Deep bench gives Mavs lots of options during games
Whether it’s providing scoring off the bench, defense, rebounding, handling the ball or providing a spark at any position, the Colorado Mesa University women’s basketball team has a Mav for that.
Depth was an issue during Roger Walters’ first two seasons, but the Mavericks have settled into a 10-player rotation this winter.
“It’s another recruiting class,” Walters said. “With each class comes better competition, more depth, more talent, more athleticism.”
The Mavs (7-5, 5-3 RMAC) hope that depth helps them stop their current two-game losing skid today when they host CSU-Pueblo (9-2, 6-1) at 5:30 p.m. at Brownson Arena. Saturday at 5:30, Colorado Mesa faces CU-Colorado Springs (7-5, 3-4).
“The last time we had two losses in a row we came out and won seven in a row,” senior guard Hillary Duncan said. “I’m hoping those two losses will get our focus back and get us going.”
Duncan, a 5-9 senior transfer from Oklahoma Christian University, has a pretty mid-range jumper, can slash to the basket or pull up in transition. She’s comfortable coming off the bench, averaging 8.5 points a game.
“It’s nice to be able to bring a kid who can score double figures off the bench, and she gets as many minutes as anybody,” Walters said. “It’s a nice luxury to have.”
She’s not the only impact player, though.
Sophomore Hanna Bowden, a 6-1 post, knows exactly what her impact should be for Mesa.
“Get rebounds,” she said, grinning. “That’s my reason for going in.”
She gets her points (4.1 per game) mainly off her work on the boards.
“I’ve never really been an offensive-minded person,” she said. “Ever since I can remember, I’ve been told to go get rebounds.”
And she does, averaging 4.4 rebounds per game in about 16 minutes of playing time.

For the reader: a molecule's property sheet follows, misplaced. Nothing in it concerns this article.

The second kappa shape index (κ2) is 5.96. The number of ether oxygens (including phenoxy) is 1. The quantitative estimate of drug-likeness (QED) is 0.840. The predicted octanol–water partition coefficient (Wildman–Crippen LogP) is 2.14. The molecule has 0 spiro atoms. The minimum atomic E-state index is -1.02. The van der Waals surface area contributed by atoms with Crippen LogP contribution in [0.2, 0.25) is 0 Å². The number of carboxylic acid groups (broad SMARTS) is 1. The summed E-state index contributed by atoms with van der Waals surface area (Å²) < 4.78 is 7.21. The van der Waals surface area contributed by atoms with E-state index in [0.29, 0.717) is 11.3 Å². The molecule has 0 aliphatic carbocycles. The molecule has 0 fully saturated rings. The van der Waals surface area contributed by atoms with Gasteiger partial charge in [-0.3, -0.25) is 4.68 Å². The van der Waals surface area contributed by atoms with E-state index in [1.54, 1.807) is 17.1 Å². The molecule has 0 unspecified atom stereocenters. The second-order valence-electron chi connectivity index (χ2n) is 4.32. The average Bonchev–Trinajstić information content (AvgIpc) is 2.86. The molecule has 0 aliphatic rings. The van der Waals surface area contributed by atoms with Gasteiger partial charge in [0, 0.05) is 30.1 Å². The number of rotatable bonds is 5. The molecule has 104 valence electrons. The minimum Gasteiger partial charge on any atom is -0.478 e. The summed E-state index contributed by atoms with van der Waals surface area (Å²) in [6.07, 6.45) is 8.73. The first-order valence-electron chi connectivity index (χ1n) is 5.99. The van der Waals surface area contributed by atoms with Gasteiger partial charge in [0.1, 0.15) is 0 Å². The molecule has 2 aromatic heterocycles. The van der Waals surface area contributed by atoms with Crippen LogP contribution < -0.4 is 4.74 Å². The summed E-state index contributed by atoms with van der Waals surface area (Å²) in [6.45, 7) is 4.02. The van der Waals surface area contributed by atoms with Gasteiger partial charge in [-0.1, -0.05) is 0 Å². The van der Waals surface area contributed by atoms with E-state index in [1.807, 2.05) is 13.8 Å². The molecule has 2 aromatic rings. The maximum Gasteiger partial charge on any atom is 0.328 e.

You’d be hard-pressed to find a player who doesn’t want to be in the starting lineup, but the reserves accept their roles.
“Everybody wants more playing time of course, but that’s more motivation to play hard and get good minutes,” Duncan said. “We’re doing pretty good; it’s a good rotation.”
They’re holding the fort, as Walters says, so only guard Katrina Selsor averages more than 30 minutes a game. Selsor is on the floor 33.2 minutes a game, Kelsey Sigl 29.8 — they combine for 29.2 points and 13.4 rebounds a game.
“Everyone can stay fresh. You’ll play your butt off for a little bit, come out and take a breather and go in and do the same thing. It’s a whole lot nicer that way,” Bowden said.
Duncan and Bowden know who they will be spelling on the floor, but Alaina Brennan is the consummate role player. The 5-6 senior can — and does — play any spot on the floor.
“She’s our utility kid. Some nights if we’re struggling in the post and we need some energy there, she can play that position,” Walters said. “She’s been in our program three years so she knows every spot. She can play a wing, but when our wings are playing well, there’s not a lot of minutes there because we’ve got Katrina, Jimmy (Tara Gehring) and Hillary.
“If our point guards are struggling, she can play there. Minutes are there for Alaina, she just doesn’t know where they’re coming.”
Two freshmen have become integral players off the bench, 5-10 forward Leanndra Gilbert and 5-7 point guard Dallas Rohrbaugh.
Gilbert, who redshirted last season, backs up Sigl at power forward and like every freshman is learning as she goes.
“Lea is so physically gifted that when she gives great effort she’s spectacular,” Walters said. “But that great effort has to happen all the time. Again, she’s a freshman and sometimes we forget that.”
Rohrbaugh, a point guard from Erie, has one start this season, but splits time with Effo Baker.
“We expect so much of her and she is just a freshman,” Walters said. “It’s going a hundred miles an hour and she’s done a really good job with it.
“She’s just scratching the surface in terms of her ability.”
Just like the starters, the reserves’ playing time depends on one thing — effort.
“It all boils down to effort,” Walters said. “Some games kids don’t see the floor as much. There’s a correlation between effort and time; there just is.”